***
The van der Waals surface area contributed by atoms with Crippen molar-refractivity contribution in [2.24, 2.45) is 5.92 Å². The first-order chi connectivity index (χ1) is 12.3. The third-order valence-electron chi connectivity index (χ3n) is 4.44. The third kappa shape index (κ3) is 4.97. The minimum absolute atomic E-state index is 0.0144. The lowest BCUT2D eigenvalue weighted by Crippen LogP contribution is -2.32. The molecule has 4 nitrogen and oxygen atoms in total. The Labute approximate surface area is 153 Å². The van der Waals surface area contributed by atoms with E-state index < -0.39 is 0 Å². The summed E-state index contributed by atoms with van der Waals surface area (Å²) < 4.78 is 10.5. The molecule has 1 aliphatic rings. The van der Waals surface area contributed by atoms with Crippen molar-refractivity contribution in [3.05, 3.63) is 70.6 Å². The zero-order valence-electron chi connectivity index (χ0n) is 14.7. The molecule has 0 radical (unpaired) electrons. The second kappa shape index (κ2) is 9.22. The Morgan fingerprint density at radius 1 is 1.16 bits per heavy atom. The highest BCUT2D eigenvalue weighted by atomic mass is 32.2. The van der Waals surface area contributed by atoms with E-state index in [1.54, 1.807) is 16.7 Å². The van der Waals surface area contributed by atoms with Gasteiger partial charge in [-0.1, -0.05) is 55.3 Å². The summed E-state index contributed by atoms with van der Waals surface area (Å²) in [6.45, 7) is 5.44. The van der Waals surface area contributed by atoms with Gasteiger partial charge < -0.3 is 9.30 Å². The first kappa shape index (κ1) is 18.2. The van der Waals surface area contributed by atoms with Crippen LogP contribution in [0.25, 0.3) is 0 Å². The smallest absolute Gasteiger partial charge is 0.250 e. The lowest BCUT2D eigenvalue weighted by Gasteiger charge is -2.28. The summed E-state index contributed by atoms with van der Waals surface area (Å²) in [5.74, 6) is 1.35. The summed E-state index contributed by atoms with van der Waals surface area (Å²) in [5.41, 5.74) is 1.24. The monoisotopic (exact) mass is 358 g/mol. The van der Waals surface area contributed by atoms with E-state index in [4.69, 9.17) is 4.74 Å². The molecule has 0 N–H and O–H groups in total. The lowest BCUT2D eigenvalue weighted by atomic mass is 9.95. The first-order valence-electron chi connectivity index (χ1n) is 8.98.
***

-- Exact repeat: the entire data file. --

The van der Waals surface area contributed by atoms with Crippen molar-refractivity contribution in [2.24, 2.45) is 5.92 Å². The first-order chi connectivity index (χ1) is 12.3. The third-order valence-electron chi connectivity index (χ3n) is 4.44. The third kappa shape index (κ3) is 4.97. The minimum absolute atomic E-state index is 0.0144. The lowest BCUT2D eigenvalue weighted by Crippen LogP contribution is -2.32. The molecule has 4 nitrogen and oxygen atoms in total. The Labute approximate surface area is 153 Å². The van der Waals surface area contributed by atoms with E-state index < -0.39 is 0 Å². The summed E-state index contributed by atoms with van der Waals surface area (Å²) < 4.78 is 10.5. The molecule has 1 aliphatic rings. The van der Waals surface area contributed by atoms with Crippen molar-refractivity contribution in [3.05, 3.63) is 70.6 Å². The zero-order valence-electron chi connectivity index (χ0n) is 14.7. The molecule has 0 radical (unpaired) electrons. The second kappa shape index (κ2) is 9.22. The Morgan fingerprint density at radius 1 is 1.16 bits per heavy atom. The highest BCUT2D eigenvalue weighted by atomic mass is 32.2. The van der Waals surface area contributed by atoms with E-state index in [1.54, 1.807) is 16.7 Å². The van der Waals surface area contributed by atoms with Gasteiger partial charge in [-0.1, -0.05) is 55.3 Å². The summed E-state index contributed by atoms with van der Waals surface area (Å²) in [6.45, 7) is 5.44. The van der Waals surface area contributed by atoms with Gasteiger partial charge < -0.3 is 9.30 Å². The first kappa shape index (κ1) is 18.2. The van der Waals surface area contributed by atoms with Crippen LogP contribution in [0.25, 0.3) is 0 Å². The smallest absolute Gasteiger partial charge is 0.250 e. The lowest BCUT2D eigenvalue weighted by Gasteiger charge is -2.28. The summed E-state index contributed by atoms with van der Waals surface area (Å²) in [5.74, 6) is 1.35. The summed E-state index contributed by atoms with van der Waals surface area (Å²) in [5.41, 5.74) is 1.24. The monoisotopic (exact) mass is 358 g/mol. The van der Waals surface area contributed by atoms with E-state index in [4.69, 9.17) is 4.74 Å². The molecule has 0 N–H and O–H groups in total. The lowest BCUT2D eigenvalue weighted by atomic mass is 9.95. The first-order valence-electron chi connectivity index (χ1n) is 8.98.